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7 benefits of cola, can be a cleaner to plant fertilizer

JAKARTA, KOMPAS.com – Cola drinks aren’t just refreshing when drunk on a hot day. As it turns out, this carbonated drink also has many other uses.

Yes, cola can be used for a variety of things at home, from cleaning utensils to fertilizer for plants.

So, what are the benefits of cola apart from being a refreshing drink? Reporting from Family Handyman, Thursday (24/12/2020), along with the description.

Also read: 5 Benefits of Banana Skin, Can Clean Wood Furniture

1. Clean the bathroom toilet

There are many posts online that show the use of cola in cleaning rust stains in bathrooms or toilets. In fact, the slight acidity from cola drinks can remove all kinds of stains.

2. Plant fertilizer

Some plants love the delicious taste of this soft drink. Plants such as azaleas and cola like the acidity of the drink in the soil.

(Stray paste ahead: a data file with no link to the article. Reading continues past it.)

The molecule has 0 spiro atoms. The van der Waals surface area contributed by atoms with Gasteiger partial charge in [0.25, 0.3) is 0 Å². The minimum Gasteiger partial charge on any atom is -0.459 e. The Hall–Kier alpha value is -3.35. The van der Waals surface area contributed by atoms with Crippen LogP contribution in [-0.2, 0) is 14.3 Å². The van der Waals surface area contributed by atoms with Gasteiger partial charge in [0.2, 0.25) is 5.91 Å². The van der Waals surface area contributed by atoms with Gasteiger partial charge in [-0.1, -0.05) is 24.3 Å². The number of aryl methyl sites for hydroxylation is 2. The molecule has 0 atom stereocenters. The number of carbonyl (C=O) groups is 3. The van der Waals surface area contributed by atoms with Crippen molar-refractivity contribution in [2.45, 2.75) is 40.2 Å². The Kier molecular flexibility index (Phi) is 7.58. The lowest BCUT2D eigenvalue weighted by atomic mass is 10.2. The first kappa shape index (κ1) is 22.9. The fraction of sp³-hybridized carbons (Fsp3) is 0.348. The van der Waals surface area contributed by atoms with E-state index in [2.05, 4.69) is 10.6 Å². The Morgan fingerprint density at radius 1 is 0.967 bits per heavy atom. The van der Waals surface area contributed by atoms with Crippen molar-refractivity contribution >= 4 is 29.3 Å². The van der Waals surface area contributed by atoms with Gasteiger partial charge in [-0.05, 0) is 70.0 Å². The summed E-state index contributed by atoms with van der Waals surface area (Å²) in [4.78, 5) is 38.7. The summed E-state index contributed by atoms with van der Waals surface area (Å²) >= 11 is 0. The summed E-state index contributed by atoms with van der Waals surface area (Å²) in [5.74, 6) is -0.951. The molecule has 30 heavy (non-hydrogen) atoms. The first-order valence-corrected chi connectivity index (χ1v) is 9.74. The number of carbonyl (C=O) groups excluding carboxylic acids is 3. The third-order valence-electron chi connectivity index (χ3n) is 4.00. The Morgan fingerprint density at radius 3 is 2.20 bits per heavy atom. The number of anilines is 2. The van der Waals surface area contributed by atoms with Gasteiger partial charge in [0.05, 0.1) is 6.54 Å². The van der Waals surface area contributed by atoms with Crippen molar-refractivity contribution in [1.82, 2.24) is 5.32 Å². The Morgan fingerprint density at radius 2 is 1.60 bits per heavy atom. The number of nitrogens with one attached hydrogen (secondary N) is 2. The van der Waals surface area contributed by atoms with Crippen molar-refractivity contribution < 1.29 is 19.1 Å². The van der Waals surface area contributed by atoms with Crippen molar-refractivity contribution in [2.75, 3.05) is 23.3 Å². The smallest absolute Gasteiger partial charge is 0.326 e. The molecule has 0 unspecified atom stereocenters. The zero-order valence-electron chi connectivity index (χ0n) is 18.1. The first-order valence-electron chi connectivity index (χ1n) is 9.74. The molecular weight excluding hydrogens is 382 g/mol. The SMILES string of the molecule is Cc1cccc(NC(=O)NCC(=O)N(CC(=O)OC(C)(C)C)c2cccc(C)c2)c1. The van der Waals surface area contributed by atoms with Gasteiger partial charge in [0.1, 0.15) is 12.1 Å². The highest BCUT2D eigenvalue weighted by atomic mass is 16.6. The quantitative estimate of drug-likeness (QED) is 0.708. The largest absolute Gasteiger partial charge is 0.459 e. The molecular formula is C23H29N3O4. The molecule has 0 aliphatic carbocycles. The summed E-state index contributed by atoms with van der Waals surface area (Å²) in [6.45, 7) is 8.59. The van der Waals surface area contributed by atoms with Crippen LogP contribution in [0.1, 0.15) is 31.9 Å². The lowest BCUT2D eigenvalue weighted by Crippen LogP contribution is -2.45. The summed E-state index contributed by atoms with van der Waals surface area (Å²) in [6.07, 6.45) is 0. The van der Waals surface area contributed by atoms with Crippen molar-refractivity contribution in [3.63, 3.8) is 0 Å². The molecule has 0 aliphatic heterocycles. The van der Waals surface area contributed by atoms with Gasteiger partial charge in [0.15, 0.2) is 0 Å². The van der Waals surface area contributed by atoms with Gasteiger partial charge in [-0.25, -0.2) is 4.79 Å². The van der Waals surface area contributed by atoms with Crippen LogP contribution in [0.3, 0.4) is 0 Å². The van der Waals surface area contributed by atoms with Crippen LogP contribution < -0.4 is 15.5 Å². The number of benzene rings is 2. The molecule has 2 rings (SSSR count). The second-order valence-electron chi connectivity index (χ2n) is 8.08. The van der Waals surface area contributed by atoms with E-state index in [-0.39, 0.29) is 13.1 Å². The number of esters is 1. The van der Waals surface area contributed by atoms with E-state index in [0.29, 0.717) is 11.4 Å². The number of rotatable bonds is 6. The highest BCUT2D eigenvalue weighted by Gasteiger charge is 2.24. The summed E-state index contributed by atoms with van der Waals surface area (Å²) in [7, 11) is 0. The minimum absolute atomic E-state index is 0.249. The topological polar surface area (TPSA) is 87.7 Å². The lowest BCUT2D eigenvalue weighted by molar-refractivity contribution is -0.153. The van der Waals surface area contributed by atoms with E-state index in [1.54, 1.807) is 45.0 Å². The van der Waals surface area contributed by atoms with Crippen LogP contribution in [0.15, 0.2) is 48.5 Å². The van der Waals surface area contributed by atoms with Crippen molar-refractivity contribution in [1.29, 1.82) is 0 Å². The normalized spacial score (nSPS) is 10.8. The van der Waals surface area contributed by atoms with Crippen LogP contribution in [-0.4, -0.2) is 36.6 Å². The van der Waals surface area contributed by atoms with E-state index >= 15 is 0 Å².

3. Clean milk stains

Will colas remove milk stains? The claim is true.

Once the milk stain has been left to soak in the cola for about five minutes, just put it in the washing machine.

Also read: Benefits of Baking Soda for Washing Clothes, Can be in the Washing Machine

4. Clean the eyeglass lenses

Just pour a little cola into the eyeglass lens. Then, wipe dry and repeat with water to remove the sticky residue.

5. Loosen rusted bolts and nuts

The phosphoric acid found in a can of cola can have a big effect on rust. Soak the rusty bolt in the container filled with cola, then try to loosen it.

6. Clean the window glass

Cola drinks can even clean window glass. Citric acid works like any other cleaning product with lemon to remove stains and scratches from windows.

Illustration of an endangered insectPhoto by and (c) 2007 Derek Ramsey (Ram-Man) Illustration of an endangered insect

7. Get rid of insects

It turns out that cola is great at insect control too, but for different reasons than you might think. Cola’s sweet syrup and other soft drinks attract the attention of the ants, which feed on the larvae of pests that disturb the plants.

A 2004 article by BBC News said farmers in India were turning to soft drinks as pesticides because they are cheaper than chemical pesticides.